Atopic dermatitis is a chronic, non-contagious skin disease, commonly called eczema. Although a separate condition, atopic dermatitis is commonly found in patients with other conditions, such as allergic rhinitis and asthma. Atopic dermatitis is characterized by extreme itching and a recurrent rash that often weeps and crusts. If left untreated, it can become a scaly rash. It is estimated that atopic dermatitis affects up to 20% of children and up to 3% of adults. The exact cause of atopic dermatitis is unknown. Research suggests that atopic dermatitis and other allergic diseases can be hereditary. This means that you are more likely to have atopic dermatitis, food allergies, asthma, and/or allergic rhinitis if your parents or other family members have ever had atopic dermatitis. However, it is also known that genetics alone may not be enough to cause atopic dermatitis and it can be the combination of hereditary and environmental factors that lead to the development of the disease.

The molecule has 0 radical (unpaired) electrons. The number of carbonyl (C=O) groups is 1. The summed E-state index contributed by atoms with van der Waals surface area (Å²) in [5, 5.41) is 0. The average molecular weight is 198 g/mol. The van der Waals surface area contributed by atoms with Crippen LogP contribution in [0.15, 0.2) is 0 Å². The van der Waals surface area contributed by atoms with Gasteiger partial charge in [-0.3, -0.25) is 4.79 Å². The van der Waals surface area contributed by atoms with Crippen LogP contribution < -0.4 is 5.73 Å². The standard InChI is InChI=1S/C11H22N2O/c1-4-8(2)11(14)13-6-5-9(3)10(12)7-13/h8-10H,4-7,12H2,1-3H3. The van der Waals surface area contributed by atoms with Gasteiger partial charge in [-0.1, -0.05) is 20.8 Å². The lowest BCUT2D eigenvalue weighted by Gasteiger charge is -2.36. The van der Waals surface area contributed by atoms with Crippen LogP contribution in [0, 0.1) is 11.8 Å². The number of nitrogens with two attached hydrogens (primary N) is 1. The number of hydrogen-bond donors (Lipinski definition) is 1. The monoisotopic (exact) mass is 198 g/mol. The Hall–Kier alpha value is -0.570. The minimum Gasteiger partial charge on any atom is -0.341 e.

In infants and small children, the rash is often present on the cheeks and around the knees and elbows. In teenagers and adults, the rash is often present in the creases of the wrists, elbows, knees or ankles, and on the face or neck. Left untreated, atopic dermatitis may cause significant problems. The intense itching and uncontrollable scratching may interrupt sleep. At times, the itching can be so overwhelming that individuals may scratch until they bleed. The scratching can lead to skin infections, a scaly rash, and cause permanent changes to the skin, creating thick leathery patches.
Our physicians are experts at diagnosing and treating atopic dermatitis. How do you know if you should make an appointment to be evaluated for your itchy, dry skin? If you feel that your rash or itchy skin is getting worse
If you believe certain foods or environmental things are making your rash worse
If you are on medicine for your skin much of the time
If you have frequent skin infections
If you are unable to participate in daily activities
If your primary care physician refers you to an allergist for an evaluation